BUSINESS TRAVEL HERE AND NOW
By Joe Brancatelli
April 3, 2014 --My life on the road almost exactly tracks the dawn of airline deregulation in 1978, but I have learned that the past is rarely prologue in business travel.
In fact, this is how it works: Anything that happened before airline deregulation is prehistoric. The less said about those who moon about the "good old days" on Pan Am the better. Between deregulation and the terrorist attacks of September 11, 2001? Ancient history. It's like arguing about Hernando de Soto, the explorer now best known as a punch Seinfeld line. . Even events in the last dozen years are little more than reference.
Business travel is always about now. It moves far too fast to worry about what has come before. And you'd be well advised to be equally ruthless in your thinking. Only now--your next flight, your next hotel stay--really matters. So here are seven things that matter about business travel right now.
On-time ratings are wrong
You can come home again faster
Revenge of the Dreamliner The much-chronicled woes of the Boeing 787 Dreamliner and the plane's grounding last year has made the aircraft the butt of many jokes. But for all the laughing, the Dreamliner 787 is remaking longer-haul business travel. British Airways last month launched nonstop flights between Austin and London and the primary reason was the Dreamliner. It's much more fuel efficient — about 20 percent better than other aircraft, says Sean Doyle, BA's executive vice president for North America. That means carriers can add more "long, thin routes," industry jargon for connecting two distant cities that don't have huge passenger traffic. In June, United Airlines will use Dreamliners on a new route between its San Francisco hub and Chengdu, the capital of China's Sichuan province. All Nippon Airways uses the Boeing 787 to connect Tokyo and San Jose, the airport of the Silicon Valley, and Japan Airlines uses it on a route between Boston and Tokyo.
Slimline seats stink Airlines are jamming more seats into coach cabins to offset the extra real estate devoted to lie-flat beds and other more commodious premium-class chairs. And no matter what the airlines claim and seatmakers promise, the lighter-weight, ultra-trim "slimline" seats being introduced are not comfortable. Or, to be more precise, their lack of padding and reduced recline stink. "What a horrible experience," one business traveler told me after sitting in a slimline chair on a recent transcontinental flight. "The seat cushions have noticeably shrunk," said another. "They make you feel like you're sitting on a bench." Worse, airlines won't stop using them. United Airlines, for example, expects half of its 2014 capacity growth will be the result of slimline seats, which permit the installation of one or two additional rows of coach chairs per aircraft.
If you can make it there ... New York may be the center of the aviation universe and the New York-London run may be the key international route, but making it there is harder than it looks. Just asks Delta Air Lines, the nation's most profitable carrier, which still isn't profitable in the Big Apple. And it's not for lack of trying. Delta purchased a 49 percent interest in Virgin Atlantic to bulk up on the so-called NyLon run. It has spent billions improving its terminals at New York's LaGuardia and Kennedy airports. It even paid a huge premium to get a chunk of US Airways' New York operations. But after years of effort, expanding market share and increased visibility, the Atlanta-based airline has yet to turn the financial corner in New York. It promises 2014 will be the year, however. Of course, Delta also promised to improve its SkyMiles frequent flier program and we know how that turned out.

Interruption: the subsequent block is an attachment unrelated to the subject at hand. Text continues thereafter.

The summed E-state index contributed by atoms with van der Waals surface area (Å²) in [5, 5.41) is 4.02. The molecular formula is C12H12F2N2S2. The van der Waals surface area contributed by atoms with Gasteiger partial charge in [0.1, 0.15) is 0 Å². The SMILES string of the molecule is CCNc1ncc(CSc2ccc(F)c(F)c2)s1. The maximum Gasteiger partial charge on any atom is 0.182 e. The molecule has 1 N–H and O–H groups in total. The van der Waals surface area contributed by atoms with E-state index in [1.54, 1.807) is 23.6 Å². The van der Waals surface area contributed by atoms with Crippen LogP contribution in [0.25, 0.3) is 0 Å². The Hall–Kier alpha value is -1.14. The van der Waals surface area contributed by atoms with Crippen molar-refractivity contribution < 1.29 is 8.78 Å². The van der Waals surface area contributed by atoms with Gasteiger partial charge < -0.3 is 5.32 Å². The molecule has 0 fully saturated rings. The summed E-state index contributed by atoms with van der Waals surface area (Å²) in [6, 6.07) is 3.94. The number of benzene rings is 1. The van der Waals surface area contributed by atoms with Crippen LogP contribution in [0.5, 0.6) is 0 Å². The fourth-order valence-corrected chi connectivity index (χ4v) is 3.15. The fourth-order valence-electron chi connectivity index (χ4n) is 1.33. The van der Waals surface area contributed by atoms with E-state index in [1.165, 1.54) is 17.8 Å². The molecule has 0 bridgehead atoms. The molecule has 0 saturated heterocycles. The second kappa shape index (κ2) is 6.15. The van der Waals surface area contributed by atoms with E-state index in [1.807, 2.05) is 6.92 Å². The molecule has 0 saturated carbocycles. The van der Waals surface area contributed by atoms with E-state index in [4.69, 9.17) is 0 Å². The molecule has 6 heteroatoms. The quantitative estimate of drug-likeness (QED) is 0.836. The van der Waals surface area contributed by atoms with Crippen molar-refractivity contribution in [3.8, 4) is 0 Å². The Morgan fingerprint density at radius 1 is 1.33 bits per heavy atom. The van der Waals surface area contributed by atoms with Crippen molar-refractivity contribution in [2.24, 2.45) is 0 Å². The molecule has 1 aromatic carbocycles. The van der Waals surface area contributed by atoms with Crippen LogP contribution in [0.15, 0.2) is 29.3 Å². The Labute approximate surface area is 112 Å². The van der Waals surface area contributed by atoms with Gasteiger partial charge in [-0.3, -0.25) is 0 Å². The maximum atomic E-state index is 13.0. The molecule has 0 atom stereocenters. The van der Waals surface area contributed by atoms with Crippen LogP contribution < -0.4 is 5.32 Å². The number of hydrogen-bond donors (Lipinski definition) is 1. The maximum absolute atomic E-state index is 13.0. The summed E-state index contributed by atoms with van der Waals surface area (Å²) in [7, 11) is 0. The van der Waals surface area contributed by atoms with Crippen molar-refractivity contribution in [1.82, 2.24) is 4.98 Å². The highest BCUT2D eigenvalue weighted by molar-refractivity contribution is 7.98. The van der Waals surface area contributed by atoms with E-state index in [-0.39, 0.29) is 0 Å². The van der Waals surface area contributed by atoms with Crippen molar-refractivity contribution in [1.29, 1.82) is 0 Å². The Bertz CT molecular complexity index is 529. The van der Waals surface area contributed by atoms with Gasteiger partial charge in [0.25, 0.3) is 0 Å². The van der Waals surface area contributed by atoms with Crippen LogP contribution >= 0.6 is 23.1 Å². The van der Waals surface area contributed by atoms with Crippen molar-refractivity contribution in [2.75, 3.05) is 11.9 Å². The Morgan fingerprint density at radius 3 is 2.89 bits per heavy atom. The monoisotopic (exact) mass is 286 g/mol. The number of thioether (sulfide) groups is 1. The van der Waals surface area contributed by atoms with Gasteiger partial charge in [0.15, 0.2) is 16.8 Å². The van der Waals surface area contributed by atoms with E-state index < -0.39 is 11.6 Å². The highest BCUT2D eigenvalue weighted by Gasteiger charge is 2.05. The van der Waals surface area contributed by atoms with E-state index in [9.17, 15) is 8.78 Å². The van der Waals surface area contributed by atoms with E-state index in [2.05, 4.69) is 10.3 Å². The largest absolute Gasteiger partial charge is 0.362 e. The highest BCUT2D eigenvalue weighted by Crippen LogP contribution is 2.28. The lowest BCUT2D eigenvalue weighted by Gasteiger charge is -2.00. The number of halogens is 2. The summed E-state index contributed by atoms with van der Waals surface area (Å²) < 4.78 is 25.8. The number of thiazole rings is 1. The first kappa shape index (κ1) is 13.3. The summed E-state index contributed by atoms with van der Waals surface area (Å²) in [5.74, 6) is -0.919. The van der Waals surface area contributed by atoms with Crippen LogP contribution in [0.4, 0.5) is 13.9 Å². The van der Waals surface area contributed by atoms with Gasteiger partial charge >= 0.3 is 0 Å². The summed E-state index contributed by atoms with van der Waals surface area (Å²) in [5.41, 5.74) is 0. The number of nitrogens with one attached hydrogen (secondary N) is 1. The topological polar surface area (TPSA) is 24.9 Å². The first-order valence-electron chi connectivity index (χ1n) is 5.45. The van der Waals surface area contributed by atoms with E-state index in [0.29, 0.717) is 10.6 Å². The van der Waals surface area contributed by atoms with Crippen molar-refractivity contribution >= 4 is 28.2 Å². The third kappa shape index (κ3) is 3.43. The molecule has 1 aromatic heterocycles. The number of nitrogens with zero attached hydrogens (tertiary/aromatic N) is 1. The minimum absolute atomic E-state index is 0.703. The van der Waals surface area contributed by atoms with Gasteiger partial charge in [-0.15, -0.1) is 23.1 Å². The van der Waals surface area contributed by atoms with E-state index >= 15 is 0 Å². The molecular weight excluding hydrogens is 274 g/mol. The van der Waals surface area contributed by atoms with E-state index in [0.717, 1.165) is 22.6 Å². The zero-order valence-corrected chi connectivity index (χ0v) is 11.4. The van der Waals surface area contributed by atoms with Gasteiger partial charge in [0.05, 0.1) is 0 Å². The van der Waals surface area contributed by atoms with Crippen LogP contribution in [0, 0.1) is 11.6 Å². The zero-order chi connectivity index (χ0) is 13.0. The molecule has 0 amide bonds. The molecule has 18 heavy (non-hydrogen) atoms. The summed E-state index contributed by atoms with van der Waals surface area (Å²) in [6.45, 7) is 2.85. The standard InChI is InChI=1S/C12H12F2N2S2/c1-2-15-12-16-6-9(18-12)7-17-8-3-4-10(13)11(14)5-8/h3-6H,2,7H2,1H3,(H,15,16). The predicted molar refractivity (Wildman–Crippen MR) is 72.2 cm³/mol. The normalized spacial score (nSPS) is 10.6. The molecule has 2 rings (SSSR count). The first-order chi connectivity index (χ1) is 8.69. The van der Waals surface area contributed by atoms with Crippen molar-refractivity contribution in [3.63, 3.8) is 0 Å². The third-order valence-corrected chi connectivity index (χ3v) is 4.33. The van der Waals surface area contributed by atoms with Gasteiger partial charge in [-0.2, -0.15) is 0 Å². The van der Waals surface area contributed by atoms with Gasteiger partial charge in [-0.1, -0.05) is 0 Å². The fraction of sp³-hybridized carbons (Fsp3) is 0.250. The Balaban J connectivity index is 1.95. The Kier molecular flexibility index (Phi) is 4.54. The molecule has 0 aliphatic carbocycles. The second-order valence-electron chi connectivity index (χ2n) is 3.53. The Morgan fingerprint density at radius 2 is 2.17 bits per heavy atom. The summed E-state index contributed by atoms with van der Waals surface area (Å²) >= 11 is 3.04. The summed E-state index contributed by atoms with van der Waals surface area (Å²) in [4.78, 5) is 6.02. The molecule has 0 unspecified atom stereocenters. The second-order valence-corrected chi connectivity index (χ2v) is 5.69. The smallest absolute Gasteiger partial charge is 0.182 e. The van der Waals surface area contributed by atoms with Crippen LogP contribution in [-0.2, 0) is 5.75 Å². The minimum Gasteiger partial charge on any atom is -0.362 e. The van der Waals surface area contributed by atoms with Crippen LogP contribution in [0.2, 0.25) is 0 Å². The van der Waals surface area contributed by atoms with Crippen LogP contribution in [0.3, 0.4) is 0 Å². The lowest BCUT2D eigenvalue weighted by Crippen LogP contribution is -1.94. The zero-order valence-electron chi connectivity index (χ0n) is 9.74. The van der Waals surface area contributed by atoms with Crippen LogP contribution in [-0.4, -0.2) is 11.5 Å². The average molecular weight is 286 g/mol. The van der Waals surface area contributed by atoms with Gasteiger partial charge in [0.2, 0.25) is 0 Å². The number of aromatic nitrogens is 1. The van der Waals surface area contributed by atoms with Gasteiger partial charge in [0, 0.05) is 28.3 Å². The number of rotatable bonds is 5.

You don't want Israeli-style security Every time the Transportation Security Administration does something dumb or we have a tragedy like Malaysia Airlines Flight 370, some wag suggests the United States switch to "Israeli-style" security. And there's always a gaggle of talking heads identified as "former Mossad agents" to endorse the idea. But consider: Israel spends about eight times more per passenger on security than we do. Duplicating Israeli-style security and scaling it for U.S. passenger volumes would add about $40 billion to the TSA's current budget of $6 billion and require three million security agents compared to the TSA's workforce of 50,000 employees.
April in Paris is still a bad idea It's a testament to the power of great music that Americans, even us business travelers, dream about April in Paris. But the 1932 tune with a Vernon Duke melody and Yip Harburg lyrics is a romantic lie. It's cold and rainy in Paris in April and there are few chestnuts in blossom or warm embraces. Despite frequent service by Air France and Delta Air Lines, Paris' Charles de Gaulle Airport is a dreary hub with a confusing layout and labyrinthine transit halls. The economy is awful and French pilots are threatening a strike. But what did Harburg know? He'd never been to Paris when he wrote April in Paris. Besides, you should know better than to trust the travel writing of the guy who also penned the lyrics to The Wizard of Oz.
ABOUT JOE BRANCATELLI Joe Brancatelli is a publication consultant, which means that he helps media companies start, fix and reposition newspapers, magazines and Web sites. He's also the former executive editor of Frequent Flyer and has been a consultant to or columnist for more business-travel and leisure-travel publishing operations than he can remember. He started his career as a business journalist and created JoeSentMe in the dark days after 9/11 while he was stranded in a hotel room in San Francisco. He lives on the Hudson River in the tourist town of Cold Spring.
THE FINE PRINT This column is Copyright © 2014 American City Business Journals. All rights reserved. Reprinted with permission. JoeSentMe.com is Copyright © 2014 by Joe Brancatelli. All rights reserved.